Royal Caribbean’s former Monarch of the Seas made her final voyage, arriving at the scrapyard in Aliaga, Turkey on Monday.
The coastal region of western Turkey is known for its dozens of shipbreaking yards where the vessels are cut up, section by section, and disposed of. Often, this means parts of ships are recycled.
Last month, Monarch was listed on a shipbroker’s website for $125,000,000. Shortly after being listed, the ship was spotted in Naples and Malta offloading heavy equipment while the interior was being dismantled.
This is usually the step that immediately precedes a ship being sent for scrapping.
At the end of its Royal Caribbean tenure, the ship sailed short cruises out of Port Canaveral, Florida, offering three- and four-night trips to the Bahamas and the company’s private island, CocoCay. (This was before the company’s multi-million transformation of the island into what’s now known as Perfect Day CocoCay.)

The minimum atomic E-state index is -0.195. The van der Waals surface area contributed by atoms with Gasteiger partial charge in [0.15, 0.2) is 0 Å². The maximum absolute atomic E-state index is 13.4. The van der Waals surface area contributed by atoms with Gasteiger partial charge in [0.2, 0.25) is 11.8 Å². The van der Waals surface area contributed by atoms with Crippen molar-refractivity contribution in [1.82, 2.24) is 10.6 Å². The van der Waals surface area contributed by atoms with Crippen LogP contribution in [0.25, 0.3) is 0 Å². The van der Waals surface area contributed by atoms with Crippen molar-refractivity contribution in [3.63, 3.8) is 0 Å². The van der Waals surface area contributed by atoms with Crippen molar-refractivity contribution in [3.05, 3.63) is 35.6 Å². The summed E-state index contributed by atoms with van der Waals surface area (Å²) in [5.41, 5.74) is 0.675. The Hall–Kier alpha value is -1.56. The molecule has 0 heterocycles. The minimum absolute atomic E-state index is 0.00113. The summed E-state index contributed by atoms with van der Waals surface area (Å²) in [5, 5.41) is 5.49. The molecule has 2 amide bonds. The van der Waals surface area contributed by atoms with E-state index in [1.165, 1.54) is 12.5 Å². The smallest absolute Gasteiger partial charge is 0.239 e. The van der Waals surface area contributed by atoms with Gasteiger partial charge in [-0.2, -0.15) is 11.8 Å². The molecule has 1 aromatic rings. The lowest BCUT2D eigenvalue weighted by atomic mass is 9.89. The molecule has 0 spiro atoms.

After sailing under the Royal Caribbean logo from 1990 to 2013, the ship was transferred to its Pullmantur Cruises division.
Royal Caribbean purchased Spain’s largest cruise line in 2006, and later sold a majority share (51 percent) of Pullmantur to an investment firm in Spain. Pullmantur Cruises filed for insolvency under Spain’s law last month. Insolvency is when a company can not pay its debts due to low or no income, typically leading to reorganization.
Carnival Cruise Line’s 1990-built Carnival Fantasy is also heading to Turkey to meet her fate. Carnival Corporation recently announced they are retiring 13 of its cruise ships, decreasing the fleet size by nine percent.
When Monarch of the Seas was launched in 1990, it was the world’s largest cruise ship, coming in at 73,937 gross registered tons.
Royal Caribbean continues to hold the title for the largest cruise ships with its four Oasis-class vessels (Symphony of the Seas, Harmony of the Seas, Allure of the Seas, and Oasis of the Seas). But the definition of “world’s largest” has changed significantly, with the new Symphony weighing in at over 230,000 gross registered tons.
Guests who were booked on the Monarch and any other Pullmantur vessels have been offered a cruise on Royal Caribbean or Celebrity Cruises. They can also opt for a full refund.
Featured photo via Flickr Creative Commons/mfnure31)